Gulf banks will remain big buyers of financial assets in the Middle East and North Africa, attracted by lower prices and opportunities for growth, according to Standard and Poor’s Ratings Services.
Banks in the six-member Gulf Cooperation Council, which includes Saudi Arabia and the United Arab Emirates, are taking the place of European banks that are shoring up their balance sheets in the aftermath of financial and sovereign-debt crises, S&P said in a report published yesterday.
“Banks in the Gulf have capital to spare,” credit analyst Timucin Engin said in the report. They “are literally capitalizing on their traditional strengths such as strong capital positions, healthy liquidity, and supportive shareholders to pursue acquisitions in MENA emerging-market countries, where opportunities for long-term growth exist.”
Investors from the Gulf are boosting their holdings in countries like Egypt and Turkey, attracted by rising profit and growth in loans. BNP Paribas SA, France’s biggest bank, in December agreed to sell its Egyptian unit to Dubai-based Emirates NBD PJSC in a $500 million deal. Earlier that month Societe Generale SA, France’s second-largest bank by market value, agreed to sell a majority stake in its Egyptian unit to Qatar National Bank SAQ for $1.97 billion.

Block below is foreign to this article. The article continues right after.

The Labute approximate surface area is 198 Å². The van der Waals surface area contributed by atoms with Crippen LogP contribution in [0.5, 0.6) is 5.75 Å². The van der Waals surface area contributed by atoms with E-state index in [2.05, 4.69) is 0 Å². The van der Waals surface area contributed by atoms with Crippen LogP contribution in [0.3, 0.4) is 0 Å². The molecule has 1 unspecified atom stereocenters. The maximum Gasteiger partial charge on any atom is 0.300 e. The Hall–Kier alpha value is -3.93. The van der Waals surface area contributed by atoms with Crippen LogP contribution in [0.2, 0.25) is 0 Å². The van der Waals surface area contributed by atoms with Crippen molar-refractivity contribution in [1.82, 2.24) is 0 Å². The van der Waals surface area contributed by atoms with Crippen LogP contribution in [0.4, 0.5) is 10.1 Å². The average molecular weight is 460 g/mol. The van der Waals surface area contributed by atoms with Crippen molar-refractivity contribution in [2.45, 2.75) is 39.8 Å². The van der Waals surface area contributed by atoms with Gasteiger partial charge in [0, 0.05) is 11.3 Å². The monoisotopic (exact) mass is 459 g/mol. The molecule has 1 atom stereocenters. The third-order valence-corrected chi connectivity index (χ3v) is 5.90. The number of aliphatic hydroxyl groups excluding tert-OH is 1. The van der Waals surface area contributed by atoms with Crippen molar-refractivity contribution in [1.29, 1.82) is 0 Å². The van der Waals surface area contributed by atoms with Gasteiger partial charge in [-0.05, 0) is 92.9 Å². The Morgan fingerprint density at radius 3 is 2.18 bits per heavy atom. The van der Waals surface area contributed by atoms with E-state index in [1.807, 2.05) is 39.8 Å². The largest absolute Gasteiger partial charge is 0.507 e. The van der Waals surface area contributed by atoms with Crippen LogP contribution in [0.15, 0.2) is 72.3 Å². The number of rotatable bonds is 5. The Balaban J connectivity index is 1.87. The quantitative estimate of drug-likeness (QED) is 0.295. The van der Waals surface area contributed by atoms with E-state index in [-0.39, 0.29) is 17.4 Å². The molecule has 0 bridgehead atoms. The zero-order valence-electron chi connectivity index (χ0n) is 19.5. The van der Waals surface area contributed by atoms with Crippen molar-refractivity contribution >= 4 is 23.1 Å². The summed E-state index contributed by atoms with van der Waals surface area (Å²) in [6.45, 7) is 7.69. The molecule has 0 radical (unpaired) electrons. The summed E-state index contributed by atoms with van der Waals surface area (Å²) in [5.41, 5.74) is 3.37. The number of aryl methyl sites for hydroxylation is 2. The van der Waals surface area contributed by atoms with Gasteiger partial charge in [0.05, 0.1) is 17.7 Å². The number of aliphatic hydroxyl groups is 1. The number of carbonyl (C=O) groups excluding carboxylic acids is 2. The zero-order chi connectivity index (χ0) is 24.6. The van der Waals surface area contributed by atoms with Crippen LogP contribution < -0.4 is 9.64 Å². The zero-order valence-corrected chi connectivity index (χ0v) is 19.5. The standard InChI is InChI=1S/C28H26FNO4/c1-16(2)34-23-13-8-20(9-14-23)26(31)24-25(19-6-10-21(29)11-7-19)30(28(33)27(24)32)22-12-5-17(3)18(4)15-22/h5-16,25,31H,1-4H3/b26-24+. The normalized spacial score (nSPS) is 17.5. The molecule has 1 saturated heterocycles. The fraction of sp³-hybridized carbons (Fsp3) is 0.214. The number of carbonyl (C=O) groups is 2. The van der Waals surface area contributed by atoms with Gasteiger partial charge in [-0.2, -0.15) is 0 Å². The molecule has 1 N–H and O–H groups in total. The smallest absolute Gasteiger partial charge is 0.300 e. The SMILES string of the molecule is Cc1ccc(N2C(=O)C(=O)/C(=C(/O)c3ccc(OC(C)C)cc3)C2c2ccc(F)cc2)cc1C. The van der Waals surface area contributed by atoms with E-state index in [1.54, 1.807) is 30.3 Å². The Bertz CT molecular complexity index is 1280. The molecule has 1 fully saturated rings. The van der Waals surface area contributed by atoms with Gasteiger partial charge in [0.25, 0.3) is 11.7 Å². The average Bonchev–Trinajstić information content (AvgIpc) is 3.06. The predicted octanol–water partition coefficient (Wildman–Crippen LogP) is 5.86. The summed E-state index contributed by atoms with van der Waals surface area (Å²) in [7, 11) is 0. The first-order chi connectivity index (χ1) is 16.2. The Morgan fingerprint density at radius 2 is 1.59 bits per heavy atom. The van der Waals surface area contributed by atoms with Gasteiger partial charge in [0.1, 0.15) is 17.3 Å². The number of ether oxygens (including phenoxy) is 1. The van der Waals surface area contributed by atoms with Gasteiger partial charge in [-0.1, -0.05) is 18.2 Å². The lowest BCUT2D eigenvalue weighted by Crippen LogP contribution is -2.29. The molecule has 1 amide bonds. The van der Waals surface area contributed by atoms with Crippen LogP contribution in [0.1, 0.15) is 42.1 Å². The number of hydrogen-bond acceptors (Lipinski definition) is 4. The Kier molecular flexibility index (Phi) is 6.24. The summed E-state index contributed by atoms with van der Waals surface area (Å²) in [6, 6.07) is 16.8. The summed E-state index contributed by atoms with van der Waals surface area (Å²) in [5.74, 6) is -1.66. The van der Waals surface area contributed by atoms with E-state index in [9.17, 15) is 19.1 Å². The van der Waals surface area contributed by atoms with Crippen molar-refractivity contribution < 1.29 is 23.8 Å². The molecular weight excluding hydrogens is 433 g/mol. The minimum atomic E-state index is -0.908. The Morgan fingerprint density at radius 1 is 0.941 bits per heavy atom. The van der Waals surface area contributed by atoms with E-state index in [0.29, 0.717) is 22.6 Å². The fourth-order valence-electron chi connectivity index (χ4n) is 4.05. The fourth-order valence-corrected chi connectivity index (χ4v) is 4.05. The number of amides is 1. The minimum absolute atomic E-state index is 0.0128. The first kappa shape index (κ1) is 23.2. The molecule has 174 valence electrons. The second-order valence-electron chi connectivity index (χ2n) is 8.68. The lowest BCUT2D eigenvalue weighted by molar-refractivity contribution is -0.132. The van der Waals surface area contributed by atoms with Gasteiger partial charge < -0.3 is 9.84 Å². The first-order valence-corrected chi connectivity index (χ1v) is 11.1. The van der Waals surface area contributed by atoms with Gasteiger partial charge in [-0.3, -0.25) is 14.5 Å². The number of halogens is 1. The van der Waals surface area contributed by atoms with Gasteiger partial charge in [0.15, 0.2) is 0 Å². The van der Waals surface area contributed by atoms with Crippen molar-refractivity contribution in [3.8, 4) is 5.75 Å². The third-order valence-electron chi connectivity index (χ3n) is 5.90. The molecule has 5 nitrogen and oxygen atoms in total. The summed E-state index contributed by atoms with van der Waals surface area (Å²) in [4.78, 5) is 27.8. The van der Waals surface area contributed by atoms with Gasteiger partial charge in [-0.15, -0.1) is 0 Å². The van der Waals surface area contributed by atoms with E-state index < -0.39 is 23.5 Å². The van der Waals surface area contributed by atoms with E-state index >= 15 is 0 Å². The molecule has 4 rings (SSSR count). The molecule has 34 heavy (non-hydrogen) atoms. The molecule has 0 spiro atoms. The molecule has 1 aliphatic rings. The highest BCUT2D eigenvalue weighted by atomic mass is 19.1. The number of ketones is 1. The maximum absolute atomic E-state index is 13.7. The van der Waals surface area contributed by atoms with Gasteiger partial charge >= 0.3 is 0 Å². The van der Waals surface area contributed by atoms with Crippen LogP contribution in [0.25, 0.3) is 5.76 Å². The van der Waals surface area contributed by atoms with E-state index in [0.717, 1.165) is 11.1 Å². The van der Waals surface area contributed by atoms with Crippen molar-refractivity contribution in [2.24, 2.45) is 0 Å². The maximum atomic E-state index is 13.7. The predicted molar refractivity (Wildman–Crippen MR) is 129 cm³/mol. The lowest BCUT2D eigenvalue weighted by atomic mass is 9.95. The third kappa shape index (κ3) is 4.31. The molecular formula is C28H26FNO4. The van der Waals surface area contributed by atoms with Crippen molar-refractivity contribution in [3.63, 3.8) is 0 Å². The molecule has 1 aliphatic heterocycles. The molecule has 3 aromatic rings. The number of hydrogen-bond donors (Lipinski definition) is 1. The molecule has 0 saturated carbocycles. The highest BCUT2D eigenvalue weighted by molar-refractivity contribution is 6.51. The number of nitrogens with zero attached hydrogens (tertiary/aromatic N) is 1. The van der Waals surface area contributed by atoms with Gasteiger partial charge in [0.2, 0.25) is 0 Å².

These transactions are opportunities for diversification into markets with large “unbanked” populations, which can provide for longer-term growth, S&P said. Banks are seeing growth opportunities in young populations in Turkey, Egypt, and in some Asian countries such as Indonesia, it said.
Commercial Bank of Qatar is continuing talks to acquire 75 percent of Alternatifbank AS and plans to complete discussions in March, the company said on Jan. 17. Finansbank AS, owned by National Bank of Greece SA, will probably be a target for Qatar National Bank SAQ as the Middle East’s biggest bank studies buying a Turkish lender, Ovunc Gursoy, an analyst at Yapi Kredi Yatirim Menkul Degerler has said.
“Potential rating movements depend on a conflux of factors, such as how well capitalized the acquirers will be post-acquisition, how well they will manage the credit exposures arising from these expansions, and whether they will be able to reap potential benefits of diversification,” Engin said.
A “significant risk factor” for such acquisitions is that most banks in the Gulf lack lending and credit underwriting experience outside their region, S&P said.